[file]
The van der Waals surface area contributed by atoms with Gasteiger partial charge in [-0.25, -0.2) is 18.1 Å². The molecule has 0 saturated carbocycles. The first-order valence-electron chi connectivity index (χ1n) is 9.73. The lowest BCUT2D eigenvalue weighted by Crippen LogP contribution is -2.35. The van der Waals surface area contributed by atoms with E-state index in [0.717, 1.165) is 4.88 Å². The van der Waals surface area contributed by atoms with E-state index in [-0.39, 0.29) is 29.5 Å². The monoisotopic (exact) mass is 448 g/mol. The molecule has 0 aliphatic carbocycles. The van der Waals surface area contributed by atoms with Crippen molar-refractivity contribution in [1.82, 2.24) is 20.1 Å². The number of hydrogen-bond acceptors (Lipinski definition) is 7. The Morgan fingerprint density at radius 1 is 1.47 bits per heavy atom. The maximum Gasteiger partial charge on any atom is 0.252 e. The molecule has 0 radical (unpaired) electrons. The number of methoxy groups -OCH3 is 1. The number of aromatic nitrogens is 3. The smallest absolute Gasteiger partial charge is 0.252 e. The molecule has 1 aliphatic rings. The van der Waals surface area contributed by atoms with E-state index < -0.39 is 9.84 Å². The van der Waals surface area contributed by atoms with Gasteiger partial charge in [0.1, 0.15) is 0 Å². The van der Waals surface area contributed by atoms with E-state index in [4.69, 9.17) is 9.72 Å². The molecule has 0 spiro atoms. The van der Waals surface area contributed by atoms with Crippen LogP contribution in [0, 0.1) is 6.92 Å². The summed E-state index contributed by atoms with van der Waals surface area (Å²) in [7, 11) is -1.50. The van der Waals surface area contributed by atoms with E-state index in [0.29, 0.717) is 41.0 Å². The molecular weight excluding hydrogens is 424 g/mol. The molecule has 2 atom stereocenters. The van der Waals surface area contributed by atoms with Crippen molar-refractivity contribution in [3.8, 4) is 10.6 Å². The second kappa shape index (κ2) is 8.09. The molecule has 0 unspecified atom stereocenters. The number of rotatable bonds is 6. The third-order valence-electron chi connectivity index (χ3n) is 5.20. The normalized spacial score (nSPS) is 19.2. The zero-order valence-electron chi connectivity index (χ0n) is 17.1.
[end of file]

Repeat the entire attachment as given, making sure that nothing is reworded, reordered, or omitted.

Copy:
The van der Waals surface area contributed by atoms with Gasteiger partial charge in [-0.25, -0.2) is 18.1 Å². The molecule has 0 saturated carbocycles. The first-order valence-electron chi connectivity index (χ1n) is 9.73. The lowest BCUT2D eigenvalue weighted by Crippen LogP contribution is -2.35. The van der Waals surface area contributed by atoms with E-state index in [0.717, 1.165) is 4.88 Å². The van der Waals surface area contributed by atoms with E-state index in [-0.39, 0.29) is 29.5 Å². The monoisotopic (exact) mass is 448 g/mol. The molecule has 0 aliphatic carbocycles. The van der Waals surface area contributed by atoms with Crippen molar-refractivity contribution in [1.82, 2.24) is 20.1 Å². The number of hydrogen-bond acceptors (Lipinski definition) is 7. The Morgan fingerprint density at radius 1 is 1.47 bits per heavy atom. The maximum Gasteiger partial charge on any atom is 0.252 e. The molecule has 0 radical (unpaired) electrons. The number of methoxy groups -OCH3 is 1. The number of aromatic nitrogens is 3. The smallest absolute Gasteiger partial charge is 0.252 e. The molecule has 1 aliphatic rings. The van der Waals surface area contributed by atoms with E-state index < -0.39 is 9.84 Å². The van der Waals surface area contributed by atoms with Gasteiger partial charge in [0.1, 0.15) is 0 Å². The van der Waals surface area contributed by atoms with E-state index in [4.69, 9.17) is 9.72 Å². The molecule has 0 spiro atoms. The van der Waals surface area contributed by atoms with Crippen LogP contribution in [0, 0.1) is 6.92 Å². The summed E-state index contributed by atoms with van der Waals surface area (Å²) in [7, 11) is -1.50. The van der Waals surface area contributed by atoms with E-state index in [0.29, 0.717) is 41.0 Å². The molecular weight excluding hydrogens is 424 g/mol. The molecule has 2 atom stereocenters. The van der Waals surface area contributed by atoms with Crippen molar-refractivity contribution in [3.8, 4) is 10.6 Å². The second kappa shape index (κ2) is 8.09. The molecule has 0 unspecified atom stereocenters. The number of rotatable bonds is 6. The third-order valence-electron chi connectivity index (χ3n) is 5.20. The normalized spacial score (nSPS) is 19.2. The zero-order valence-electron chi connectivity index (χ0n) is 17.1.